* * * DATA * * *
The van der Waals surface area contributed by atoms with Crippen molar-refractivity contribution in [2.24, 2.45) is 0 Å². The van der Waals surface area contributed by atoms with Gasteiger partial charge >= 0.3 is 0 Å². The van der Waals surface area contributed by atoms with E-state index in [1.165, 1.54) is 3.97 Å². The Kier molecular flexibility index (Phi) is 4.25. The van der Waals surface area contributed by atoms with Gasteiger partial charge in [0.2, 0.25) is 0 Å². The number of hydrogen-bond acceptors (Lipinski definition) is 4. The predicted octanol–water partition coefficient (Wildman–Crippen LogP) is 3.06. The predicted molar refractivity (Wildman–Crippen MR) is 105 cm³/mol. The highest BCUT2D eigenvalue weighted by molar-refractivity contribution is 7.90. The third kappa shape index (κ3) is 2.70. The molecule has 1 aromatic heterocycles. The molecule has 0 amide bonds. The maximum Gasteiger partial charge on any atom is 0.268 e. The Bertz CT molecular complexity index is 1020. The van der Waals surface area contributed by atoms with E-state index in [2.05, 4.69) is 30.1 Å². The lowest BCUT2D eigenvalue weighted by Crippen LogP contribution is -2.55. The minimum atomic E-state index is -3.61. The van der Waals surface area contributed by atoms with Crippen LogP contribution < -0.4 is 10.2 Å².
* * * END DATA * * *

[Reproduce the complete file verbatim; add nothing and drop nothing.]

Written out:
The van der Waals surface area contributed by atoms with Crippen molar-refractivity contribution in [2.24, 2.45) is 0 Å². The van der Waals surface area contributed by atoms with Gasteiger partial charge >= 0.3 is 0 Å². The van der Waals surface area contributed by atoms with E-state index in [1.165, 1.54) is 3.97 Å². The Kier molecular flexibility index (Phi) is 4.25. The van der Waals surface area contributed by atoms with Gasteiger partial charge in [0.2, 0.25) is 0 Å². The number of hydrogen-bond acceptors (Lipinski definition) is 4. The predicted octanol–water partition coefficient (Wildman–Crippen LogP) is 3.06. The predicted molar refractivity (Wildman–Crippen MR) is 105 cm³/mol. The highest BCUT2D eigenvalue weighted by molar-refractivity contribution is 7.90. The third kappa shape index (κ3) is 2.70. The molecule has 1 aromatic heterocycles. The molecule has 0 amide bonds. The maximum Gasteiger partial charge on any atom is 0.268 e. The Bertz CT molecular complexity index is 1020. The van der Waals surface area contributed by atoms with E-state index in [2.05, 4.69) is 30.1 Å². The lowest BCUT2D eigenvalue weighted by Crippen LogP contribution is -2.55. The minimum atomic E-state index is -3.61. The van der Waals surface area contributed by atoms with Crippen LogP contribution < -0.4 is 10.2 Å².